Cambridge Consultants Design a Dexterous Robot with Human-Like Flexible Fingers

Robotics developers have taken great strides to approximate the skill and touch capabilities of the human hand, which is a complicated…

Cabe Atwell
6 months agoRobotics / Sensors

Robotics developers have taken great strides to approximate the skill and touch capabilities of the human hand, which is a complicated process to undertake. Cambridge Consultants have come close to achieving those goals with Hank — a robotic arm outfitted with a soft pneumatic gripper with an embedded sensor system that allows it to emulate human’s ability to grasp and hold delicate objects. Cambridge believes their new platform could have applications in the agriculture and warehouse automation, where picking up irregular sized and fragile objects would be beneficial.

Hank was designed using air-controlled soft pneumatic fingers capable of flexing and applying just enough force to grip and hold different objects. Each of its three fingers is outfitted with touch sensors, enabling them to be individually controlled based on data feedback from grasping something.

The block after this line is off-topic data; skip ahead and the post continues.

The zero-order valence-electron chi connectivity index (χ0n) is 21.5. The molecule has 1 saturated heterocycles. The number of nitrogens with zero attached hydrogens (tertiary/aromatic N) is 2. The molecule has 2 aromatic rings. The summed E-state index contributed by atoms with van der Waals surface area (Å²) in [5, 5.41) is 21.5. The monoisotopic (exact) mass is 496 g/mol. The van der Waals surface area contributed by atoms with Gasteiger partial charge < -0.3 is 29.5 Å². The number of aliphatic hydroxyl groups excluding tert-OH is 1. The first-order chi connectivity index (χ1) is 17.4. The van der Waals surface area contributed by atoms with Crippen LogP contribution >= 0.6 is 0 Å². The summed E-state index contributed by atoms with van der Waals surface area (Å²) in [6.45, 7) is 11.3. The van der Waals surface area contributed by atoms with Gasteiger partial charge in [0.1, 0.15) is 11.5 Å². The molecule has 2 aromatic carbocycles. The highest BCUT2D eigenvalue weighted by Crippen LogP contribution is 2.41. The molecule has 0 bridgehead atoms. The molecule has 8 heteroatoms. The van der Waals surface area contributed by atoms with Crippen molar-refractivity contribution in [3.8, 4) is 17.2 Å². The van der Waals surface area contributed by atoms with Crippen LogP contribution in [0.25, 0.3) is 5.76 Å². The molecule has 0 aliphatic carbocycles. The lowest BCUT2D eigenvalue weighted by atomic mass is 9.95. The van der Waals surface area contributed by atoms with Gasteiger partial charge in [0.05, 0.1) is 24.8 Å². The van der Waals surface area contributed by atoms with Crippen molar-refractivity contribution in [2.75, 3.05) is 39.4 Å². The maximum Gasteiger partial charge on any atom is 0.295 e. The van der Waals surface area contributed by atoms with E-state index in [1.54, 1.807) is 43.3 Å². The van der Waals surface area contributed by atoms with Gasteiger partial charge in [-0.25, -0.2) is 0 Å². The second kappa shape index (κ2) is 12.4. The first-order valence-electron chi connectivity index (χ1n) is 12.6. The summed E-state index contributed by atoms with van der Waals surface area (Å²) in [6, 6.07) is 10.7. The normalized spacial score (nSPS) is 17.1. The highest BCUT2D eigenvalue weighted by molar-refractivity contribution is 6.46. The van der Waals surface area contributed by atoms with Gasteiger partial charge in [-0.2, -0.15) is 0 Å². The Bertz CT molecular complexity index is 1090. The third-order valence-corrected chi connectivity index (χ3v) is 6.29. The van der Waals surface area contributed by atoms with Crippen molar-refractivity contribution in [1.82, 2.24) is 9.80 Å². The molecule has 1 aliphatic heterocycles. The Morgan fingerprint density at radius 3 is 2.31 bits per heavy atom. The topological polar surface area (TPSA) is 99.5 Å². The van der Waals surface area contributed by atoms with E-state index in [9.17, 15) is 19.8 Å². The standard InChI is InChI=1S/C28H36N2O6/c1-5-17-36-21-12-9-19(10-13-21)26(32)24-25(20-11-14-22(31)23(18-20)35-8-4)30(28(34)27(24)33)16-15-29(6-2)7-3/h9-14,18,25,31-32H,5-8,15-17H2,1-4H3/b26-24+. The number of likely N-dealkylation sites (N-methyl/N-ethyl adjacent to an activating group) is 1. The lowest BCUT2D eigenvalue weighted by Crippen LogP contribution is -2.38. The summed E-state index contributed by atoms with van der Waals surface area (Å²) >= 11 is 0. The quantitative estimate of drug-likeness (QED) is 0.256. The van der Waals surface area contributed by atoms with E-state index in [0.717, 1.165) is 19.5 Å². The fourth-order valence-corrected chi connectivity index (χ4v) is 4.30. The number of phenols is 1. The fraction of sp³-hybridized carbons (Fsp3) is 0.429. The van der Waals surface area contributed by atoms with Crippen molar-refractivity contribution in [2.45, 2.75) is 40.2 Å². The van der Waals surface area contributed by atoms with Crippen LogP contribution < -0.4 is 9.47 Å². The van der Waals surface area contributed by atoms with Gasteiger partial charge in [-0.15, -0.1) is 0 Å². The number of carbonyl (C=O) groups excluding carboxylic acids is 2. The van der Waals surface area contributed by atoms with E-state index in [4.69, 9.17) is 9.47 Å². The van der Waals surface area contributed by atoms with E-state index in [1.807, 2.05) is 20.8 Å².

Like us humans, the fingers close when they ‘feel’ an object, meaning that it doesn’t require accurate positioning when it grabs a target object. Hank is capable of locating an object, adjust its system position, and then grasp it with human-like dexterity. The robot can also increase the grip pressure if the object starts to slip from its fingers.

Hank’s fingers were created with a silicon mold, with the sensors embedded and an air chamber added during the manufacturing process. Using the material makes the fingers food-safe and easy to clean, and since they are cheap to manufacture, they can be readily replaced when damaged.

“Hank’s world-leading sensory system is a game changer for the logistics industry, making actions such as robotic bin picking and end-to-end automated order fulfillment possible. Adding a sense of touch and slip, generated by a single, low-cost sensor, means that Hank’s fingers could bring new efficiencies to giant distribution centers.” — Bruce Ackman, Cambridge Consultant’s Logistics Commercial Lead
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